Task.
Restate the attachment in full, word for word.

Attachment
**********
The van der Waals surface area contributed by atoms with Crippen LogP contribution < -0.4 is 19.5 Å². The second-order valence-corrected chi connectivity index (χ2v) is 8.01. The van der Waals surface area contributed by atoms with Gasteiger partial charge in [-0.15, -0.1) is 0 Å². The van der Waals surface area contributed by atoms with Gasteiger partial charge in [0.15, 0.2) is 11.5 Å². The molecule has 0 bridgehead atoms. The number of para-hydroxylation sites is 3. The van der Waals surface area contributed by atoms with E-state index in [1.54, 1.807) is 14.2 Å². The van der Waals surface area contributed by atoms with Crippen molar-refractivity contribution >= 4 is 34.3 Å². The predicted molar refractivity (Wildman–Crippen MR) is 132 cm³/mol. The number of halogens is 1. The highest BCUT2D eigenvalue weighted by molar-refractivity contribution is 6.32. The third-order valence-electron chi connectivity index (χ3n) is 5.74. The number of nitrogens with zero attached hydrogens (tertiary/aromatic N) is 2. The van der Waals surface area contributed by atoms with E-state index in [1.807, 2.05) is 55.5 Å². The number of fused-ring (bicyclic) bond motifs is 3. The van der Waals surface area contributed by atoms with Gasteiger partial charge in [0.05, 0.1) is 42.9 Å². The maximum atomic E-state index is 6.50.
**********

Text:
The van der Waals surface area contributed by atoms with Crippen LogP contribution < -0.4 is 19.5 Å². The second-order valence-corrected chi connectivity index (χ2v) is 8.01. The van der Waals surface area contributed by atoms with Gasteiger partial charge in [-0.15, -0.1) is 0 Å². The van der Waals surface area contributed by atoms with Gasteiger partial charge in [0.15, 0.2) is 11.5 Å². The molecule has 0 bridgehead atoms. The number of para-hydroxylation sites is 3. The van der Waals surface area contributed by atoms with E-state index in [1.54, 1.807) is 14.2 Å². The van der Waals surface area contributed by atoms with Crippen molar-refractivity contribution >= 4 is 34.3 Å². The predicted molar refractivity (Wildman–Crippen MR) is 132 cm³/mol. The number of halogens is 1. The highest BCUT2D eigenvalue weighted by molar-refractivity contribution is 6.32. The third-order valence-electron chi connectivity index (χ3n) is 5.74. The number of nitrogens with zero attached hydrogens (tertiary/aromatic N) is 2. The van der Waals surface area contributed by atoms with E-state index in [1.807, 2.05) is 55.5 Å². The number of fused-ring (bicyclic) bond motifs is 3. The van der Waals surface area contributed by atoms with Gasteiger partial charge in [0.05, 0.1) is 42.9 Å². The maximum atomic E-state index is 6.50.